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Wednesday, June 17, 2020

Trajan's posthumous triumph for his Parthian War

There have been multiple theories proprosed for Trajan's war with Parthia that began in 113 Ce with the pretext that Rome disapproved of a puppet king placed on the throne of Armenia by the Parthians.  Some scholars point to the propaganda value of an Eastern conquest that would emulate, in Roman fashion, those of Alexander the Great.  An expansionist policy was supported by a powerful circle of conservative senators from Hispania, first among them being the all-powerful Licinius Sura as well.  I've previously discussed theories about attempts to balance trade relations with India.  Some scholars, though, think Trajan's original aims were purely military and quite modest: to assure a more defensible Eastern frontier for the Roman Empire, crossing Northern Mesopotamia along the course of the Khabur River in order to offer cover to a Roman Armenia.  Whatever the motivation, Trajan succeeded in placing a client king on the Parthian throne and if he had lived to return to Rome, he probably would have celebrated a triumph.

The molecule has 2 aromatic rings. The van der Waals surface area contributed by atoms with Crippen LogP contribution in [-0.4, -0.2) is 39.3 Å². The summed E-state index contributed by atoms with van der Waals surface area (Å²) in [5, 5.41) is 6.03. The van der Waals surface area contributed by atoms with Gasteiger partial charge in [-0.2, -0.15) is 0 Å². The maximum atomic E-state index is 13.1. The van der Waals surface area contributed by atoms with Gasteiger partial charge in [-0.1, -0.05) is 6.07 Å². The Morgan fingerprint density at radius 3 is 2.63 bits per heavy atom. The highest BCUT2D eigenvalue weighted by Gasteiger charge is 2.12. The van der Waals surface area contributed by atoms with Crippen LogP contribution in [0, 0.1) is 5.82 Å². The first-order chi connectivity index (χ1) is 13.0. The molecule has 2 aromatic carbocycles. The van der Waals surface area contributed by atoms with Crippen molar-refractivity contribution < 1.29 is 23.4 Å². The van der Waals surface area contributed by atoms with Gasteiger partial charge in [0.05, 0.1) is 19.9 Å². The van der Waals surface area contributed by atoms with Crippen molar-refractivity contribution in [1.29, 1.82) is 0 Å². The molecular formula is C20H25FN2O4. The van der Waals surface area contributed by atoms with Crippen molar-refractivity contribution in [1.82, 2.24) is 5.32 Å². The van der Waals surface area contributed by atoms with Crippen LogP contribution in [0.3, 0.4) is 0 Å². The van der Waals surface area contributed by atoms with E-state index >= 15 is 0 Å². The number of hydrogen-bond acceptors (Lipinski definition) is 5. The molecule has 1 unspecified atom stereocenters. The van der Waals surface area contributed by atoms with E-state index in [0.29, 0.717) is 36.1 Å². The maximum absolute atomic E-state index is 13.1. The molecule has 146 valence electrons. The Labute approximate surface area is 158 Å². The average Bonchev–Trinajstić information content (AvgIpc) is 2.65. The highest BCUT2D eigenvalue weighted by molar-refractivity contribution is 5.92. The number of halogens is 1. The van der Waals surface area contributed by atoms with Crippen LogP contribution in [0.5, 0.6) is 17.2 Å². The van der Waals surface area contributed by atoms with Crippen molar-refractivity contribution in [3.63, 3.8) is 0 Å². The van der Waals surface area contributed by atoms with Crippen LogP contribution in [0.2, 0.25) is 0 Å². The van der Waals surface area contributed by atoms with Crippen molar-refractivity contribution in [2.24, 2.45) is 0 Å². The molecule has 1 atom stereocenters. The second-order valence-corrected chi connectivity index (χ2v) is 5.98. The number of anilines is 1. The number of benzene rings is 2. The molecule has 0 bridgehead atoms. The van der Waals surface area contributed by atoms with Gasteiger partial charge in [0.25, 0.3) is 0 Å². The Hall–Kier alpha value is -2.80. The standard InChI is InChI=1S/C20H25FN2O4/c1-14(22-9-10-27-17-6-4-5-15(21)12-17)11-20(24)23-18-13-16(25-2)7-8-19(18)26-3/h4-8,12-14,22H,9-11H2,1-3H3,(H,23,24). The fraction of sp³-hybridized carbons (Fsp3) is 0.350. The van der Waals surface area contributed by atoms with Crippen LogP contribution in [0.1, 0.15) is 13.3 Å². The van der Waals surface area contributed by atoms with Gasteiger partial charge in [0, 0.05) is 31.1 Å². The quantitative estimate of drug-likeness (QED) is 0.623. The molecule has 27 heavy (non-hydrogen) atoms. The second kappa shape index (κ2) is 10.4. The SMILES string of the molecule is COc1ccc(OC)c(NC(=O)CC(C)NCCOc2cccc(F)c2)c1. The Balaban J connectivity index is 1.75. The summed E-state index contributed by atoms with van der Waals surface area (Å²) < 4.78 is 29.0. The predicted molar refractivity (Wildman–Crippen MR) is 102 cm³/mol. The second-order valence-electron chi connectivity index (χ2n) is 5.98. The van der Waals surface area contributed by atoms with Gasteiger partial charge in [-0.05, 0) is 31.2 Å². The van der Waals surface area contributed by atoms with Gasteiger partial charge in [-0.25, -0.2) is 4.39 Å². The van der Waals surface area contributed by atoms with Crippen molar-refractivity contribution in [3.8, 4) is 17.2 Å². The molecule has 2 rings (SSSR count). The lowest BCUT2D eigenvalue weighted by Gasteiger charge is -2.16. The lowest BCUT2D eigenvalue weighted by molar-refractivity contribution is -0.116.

Image: Relief depicting a deified Trajan's posthumous Parthian triumph in 118 CE, from Praeneste at the Museo Archeologico Nazionale Palestrina courtesy of Carole Raddato.

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